A Victorian Lady’s Album

Kate Shannon's Halifax and Boston Diary of 1892

by Kate Shannon

edited by Della Stanley

This book combines the visual riches of the Victorian era with the intimate story of an appealing and surprisingly frank young woman

Kate Shannon was the 18-year-old daughter of a judge, living in the prosperous port city of Halifax. She describes her daily life and confides her private thoughts in the diary she kept for the year 1892. Winter skating, parties, at homes, theatre and concerts, long walks in the park, picnics, Halloween, family gatherings, Christmas festivities -- Kate records the events of her life. The highlight f her year is a long summertime visit to Boston. She also writes frankly and sensitively about her feelings and her relationships with friends and family.

In this book the full text of Kate's diary is accompanied by a wide collection of visual material. Hand-tinted postcards, paintings, drawings, newspaper ads, book covers and illustrations complement Kate's picture of Victorian life. These visuals have all been chosen from Kate's world, and include sketches she drew in her diary. Tragically, at the age of 22 Kate died of consumption. Her family treasured her diary, and it was later placed with the family's papers in the Public Archives of Nova Scotia, where its editor, Delia Stanley, found it.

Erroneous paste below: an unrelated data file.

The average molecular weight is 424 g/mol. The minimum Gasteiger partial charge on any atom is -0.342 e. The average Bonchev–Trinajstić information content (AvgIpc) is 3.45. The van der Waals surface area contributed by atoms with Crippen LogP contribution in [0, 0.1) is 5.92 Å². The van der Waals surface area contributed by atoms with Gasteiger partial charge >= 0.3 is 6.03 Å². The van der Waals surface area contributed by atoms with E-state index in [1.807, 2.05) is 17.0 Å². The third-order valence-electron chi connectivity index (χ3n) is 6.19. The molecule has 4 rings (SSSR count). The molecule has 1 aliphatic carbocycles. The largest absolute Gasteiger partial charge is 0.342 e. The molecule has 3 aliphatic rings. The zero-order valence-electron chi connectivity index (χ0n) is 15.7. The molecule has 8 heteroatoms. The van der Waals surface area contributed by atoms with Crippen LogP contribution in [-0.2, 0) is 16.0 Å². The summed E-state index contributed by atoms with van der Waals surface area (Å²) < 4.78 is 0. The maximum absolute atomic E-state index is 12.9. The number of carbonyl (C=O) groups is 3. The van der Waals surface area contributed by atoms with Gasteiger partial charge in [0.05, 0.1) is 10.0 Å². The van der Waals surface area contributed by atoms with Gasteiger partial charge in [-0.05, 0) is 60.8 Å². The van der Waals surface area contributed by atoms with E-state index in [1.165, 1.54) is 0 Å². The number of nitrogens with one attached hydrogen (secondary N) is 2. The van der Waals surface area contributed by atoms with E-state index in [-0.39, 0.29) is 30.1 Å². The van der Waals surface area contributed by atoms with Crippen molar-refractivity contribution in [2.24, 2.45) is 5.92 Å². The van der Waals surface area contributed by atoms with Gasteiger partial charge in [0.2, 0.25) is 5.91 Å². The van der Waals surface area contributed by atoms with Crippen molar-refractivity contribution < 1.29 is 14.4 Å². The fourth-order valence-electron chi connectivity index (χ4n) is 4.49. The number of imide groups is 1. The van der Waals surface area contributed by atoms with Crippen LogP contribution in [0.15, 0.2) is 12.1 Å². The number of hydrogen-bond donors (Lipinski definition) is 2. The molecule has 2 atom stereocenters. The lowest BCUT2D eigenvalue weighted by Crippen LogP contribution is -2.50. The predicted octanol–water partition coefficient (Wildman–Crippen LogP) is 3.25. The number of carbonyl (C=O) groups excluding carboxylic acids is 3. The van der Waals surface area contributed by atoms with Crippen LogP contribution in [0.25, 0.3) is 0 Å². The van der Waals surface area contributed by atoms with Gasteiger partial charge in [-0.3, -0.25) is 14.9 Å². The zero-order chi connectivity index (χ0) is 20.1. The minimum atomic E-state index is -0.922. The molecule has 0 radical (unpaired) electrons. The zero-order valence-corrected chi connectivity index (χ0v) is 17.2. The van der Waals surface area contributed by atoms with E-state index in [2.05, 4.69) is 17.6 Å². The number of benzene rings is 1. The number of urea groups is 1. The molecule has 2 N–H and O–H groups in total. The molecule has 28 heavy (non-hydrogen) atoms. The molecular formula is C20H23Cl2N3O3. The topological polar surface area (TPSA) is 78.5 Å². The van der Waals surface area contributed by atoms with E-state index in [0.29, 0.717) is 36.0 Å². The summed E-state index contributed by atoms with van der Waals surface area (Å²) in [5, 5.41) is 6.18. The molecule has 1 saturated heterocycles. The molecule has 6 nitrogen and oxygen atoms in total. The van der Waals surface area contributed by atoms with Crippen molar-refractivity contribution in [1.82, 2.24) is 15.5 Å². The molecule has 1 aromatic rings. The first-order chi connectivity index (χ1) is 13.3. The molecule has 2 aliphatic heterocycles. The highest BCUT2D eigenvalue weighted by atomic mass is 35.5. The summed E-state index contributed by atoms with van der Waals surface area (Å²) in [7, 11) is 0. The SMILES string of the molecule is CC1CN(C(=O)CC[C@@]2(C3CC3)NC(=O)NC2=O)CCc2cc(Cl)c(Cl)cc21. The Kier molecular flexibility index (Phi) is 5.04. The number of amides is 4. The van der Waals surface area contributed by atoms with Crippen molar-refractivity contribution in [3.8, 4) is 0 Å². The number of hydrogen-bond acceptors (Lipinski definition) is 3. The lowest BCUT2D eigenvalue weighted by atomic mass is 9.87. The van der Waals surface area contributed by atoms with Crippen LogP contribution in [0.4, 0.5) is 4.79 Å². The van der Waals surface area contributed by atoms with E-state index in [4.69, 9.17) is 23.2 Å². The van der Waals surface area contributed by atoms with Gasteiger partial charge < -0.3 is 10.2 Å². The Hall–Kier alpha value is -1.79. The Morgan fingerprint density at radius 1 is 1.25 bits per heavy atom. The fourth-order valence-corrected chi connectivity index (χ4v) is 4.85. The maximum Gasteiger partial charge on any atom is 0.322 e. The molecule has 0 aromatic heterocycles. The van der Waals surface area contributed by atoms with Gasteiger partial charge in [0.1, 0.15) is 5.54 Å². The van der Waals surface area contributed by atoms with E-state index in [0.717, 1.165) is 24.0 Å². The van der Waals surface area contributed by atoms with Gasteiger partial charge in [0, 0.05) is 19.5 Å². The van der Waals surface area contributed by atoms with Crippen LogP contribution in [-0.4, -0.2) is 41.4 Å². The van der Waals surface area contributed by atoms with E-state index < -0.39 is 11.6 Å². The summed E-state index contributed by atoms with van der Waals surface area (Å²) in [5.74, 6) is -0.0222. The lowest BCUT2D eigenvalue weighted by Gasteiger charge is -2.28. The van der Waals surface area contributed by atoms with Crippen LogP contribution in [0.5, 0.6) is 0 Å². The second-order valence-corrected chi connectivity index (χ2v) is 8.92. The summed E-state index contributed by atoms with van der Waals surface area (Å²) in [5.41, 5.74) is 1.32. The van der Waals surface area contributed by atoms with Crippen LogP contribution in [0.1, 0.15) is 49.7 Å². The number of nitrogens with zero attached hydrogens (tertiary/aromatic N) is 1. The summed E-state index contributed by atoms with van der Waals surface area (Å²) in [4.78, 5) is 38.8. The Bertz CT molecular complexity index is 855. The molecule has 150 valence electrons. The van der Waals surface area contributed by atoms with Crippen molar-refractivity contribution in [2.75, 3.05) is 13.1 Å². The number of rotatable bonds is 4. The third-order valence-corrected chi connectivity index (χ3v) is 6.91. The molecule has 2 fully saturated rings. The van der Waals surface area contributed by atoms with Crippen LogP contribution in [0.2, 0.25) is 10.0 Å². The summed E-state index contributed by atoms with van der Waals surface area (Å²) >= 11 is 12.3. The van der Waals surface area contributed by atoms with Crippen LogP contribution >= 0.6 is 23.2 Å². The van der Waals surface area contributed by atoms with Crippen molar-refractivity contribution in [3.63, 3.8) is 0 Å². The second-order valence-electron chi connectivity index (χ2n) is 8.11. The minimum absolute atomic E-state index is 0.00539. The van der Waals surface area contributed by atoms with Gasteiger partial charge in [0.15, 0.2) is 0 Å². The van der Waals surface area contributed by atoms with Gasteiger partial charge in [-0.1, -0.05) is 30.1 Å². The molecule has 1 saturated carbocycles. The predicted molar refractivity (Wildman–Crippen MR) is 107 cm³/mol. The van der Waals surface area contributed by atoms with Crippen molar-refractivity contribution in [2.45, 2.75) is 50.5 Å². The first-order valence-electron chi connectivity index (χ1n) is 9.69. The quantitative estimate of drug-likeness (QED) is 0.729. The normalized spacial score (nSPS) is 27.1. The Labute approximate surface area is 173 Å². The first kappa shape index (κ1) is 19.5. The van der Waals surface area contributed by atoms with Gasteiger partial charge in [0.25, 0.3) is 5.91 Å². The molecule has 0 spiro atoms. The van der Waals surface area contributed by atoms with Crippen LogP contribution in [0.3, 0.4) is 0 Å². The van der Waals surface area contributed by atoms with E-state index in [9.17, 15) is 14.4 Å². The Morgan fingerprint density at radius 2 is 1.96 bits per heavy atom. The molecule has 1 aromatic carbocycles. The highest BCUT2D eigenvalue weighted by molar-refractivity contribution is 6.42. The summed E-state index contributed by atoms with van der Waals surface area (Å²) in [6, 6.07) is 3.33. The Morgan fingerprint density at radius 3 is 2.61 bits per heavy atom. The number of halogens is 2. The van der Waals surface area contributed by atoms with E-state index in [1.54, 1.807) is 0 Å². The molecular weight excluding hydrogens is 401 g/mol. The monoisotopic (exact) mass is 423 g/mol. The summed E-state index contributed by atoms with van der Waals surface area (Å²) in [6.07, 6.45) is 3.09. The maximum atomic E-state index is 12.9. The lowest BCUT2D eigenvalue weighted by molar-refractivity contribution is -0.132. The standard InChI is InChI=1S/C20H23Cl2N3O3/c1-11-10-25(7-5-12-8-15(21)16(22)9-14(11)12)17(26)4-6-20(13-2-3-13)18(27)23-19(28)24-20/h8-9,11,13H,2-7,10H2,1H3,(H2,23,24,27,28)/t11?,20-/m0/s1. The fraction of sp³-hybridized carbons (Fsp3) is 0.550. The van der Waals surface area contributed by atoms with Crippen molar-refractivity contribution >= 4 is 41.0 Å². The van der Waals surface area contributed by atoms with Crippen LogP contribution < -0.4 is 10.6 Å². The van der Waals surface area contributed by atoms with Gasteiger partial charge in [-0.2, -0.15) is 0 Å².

About the Author

DELLA STANLEY is an author and historian who served as Co-ordinator of Canadian Studies at Mount St. Vincent University, Halifax.

Reviews

"The flavour of Kate Shannon's eighteenth year, which is so evocative from the journal entries, is certainly enhanced by the presentation of the volume. Stanley has transformed the diary into a traditional Victorian Lady's album, copiously illustrated with photographs..., reproductions of picture postcards and callings cards, and other material, including sketches apparently drawn by Kate herself. Together with Stanley's brief introduction, these provide for the uninitiated reader a vivid sense of the sights, sounds, and smells of Halifax and Boston at the end of the nineteenth century."
E.J. Errington, Social History

Subjects (BISAC)

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